Effect of AMOC collapse on ENSO in a high resolution general circulation model

Mark S. Williamson*, Mat Collins, Sybren S. Drijfhout, Ron Kahana, Jennifer V. Mecking, Timothy M. Lenton

*Corresponding author for this work

Research output: Contribution to journalArticleAcademicpeer-review


We look at changes in the El Niño Southern Oscillation (ENSO) in a high-resolution eddy-permitting climate model experiment in which the Atlantic Meridional Circulation (AMOC) is switched off using freshwater hosing. The ENSO mode is shifted eastward and its period becomes longer and more regular when the AMOC is off. The eastward shift can be attributed to an anomalous eastern Ekman transport in the mean equatorial Pacific ocean state. Convergence of this transport deepens the thermocline in the eastern tropical Pacific and increases the temperature anomaly relaxation time, causing increased ENSO period. The anomalous Ekman transport is caused by a surface northerly wind anomaly in response to the meridional sea surface temperature dipole that results from switching the AMOC off. In contrast to a previous study with an earlier version of the model, which showed an increase in ENSO amplitude in an AMOC off experiment, here the amplitude remains the same as in the AMOC on control state. We attribute this difference to variations in the response of decreased stochastic forcing in the different models, which competes with the reduced damping of temperature anomalies. In the new high-resolution model, these effects approximately cancel resulting in no change in amplitude.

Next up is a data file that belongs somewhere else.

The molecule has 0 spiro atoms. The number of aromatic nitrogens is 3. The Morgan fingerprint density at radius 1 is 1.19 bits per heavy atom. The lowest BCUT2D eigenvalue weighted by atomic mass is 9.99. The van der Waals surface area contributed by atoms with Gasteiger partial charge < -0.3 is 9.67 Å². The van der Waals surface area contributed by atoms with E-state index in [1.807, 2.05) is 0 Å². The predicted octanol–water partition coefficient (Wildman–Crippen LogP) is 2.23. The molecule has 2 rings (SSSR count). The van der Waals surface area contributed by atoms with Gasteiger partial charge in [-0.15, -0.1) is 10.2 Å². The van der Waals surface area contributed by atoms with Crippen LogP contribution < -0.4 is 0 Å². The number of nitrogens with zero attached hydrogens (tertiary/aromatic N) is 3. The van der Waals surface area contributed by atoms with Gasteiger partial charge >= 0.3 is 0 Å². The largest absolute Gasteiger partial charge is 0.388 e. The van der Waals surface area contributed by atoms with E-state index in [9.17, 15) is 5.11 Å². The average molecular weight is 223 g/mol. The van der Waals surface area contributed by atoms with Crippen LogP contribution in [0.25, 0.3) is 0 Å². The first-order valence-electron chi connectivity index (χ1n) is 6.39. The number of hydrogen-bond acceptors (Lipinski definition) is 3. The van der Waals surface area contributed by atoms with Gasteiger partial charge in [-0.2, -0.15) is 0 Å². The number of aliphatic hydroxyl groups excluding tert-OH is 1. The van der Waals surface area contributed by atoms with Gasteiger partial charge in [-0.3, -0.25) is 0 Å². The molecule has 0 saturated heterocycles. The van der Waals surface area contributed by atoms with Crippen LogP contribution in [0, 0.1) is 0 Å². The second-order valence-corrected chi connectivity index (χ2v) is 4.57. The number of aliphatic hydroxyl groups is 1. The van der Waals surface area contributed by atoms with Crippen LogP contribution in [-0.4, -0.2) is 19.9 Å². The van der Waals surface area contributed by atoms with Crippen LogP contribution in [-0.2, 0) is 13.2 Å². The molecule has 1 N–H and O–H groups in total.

Original languageEnglish
Pages (from-to)2537-2552
Number of pages16
JournalClimate Dynamics
Issue number7-8
Publication statusPublished - 1 Apr 2018


  • Abrupt climate change
  • AMOC
  • AMOC collapse
  • CGCM
  • ENSO
  • Hosing experiment


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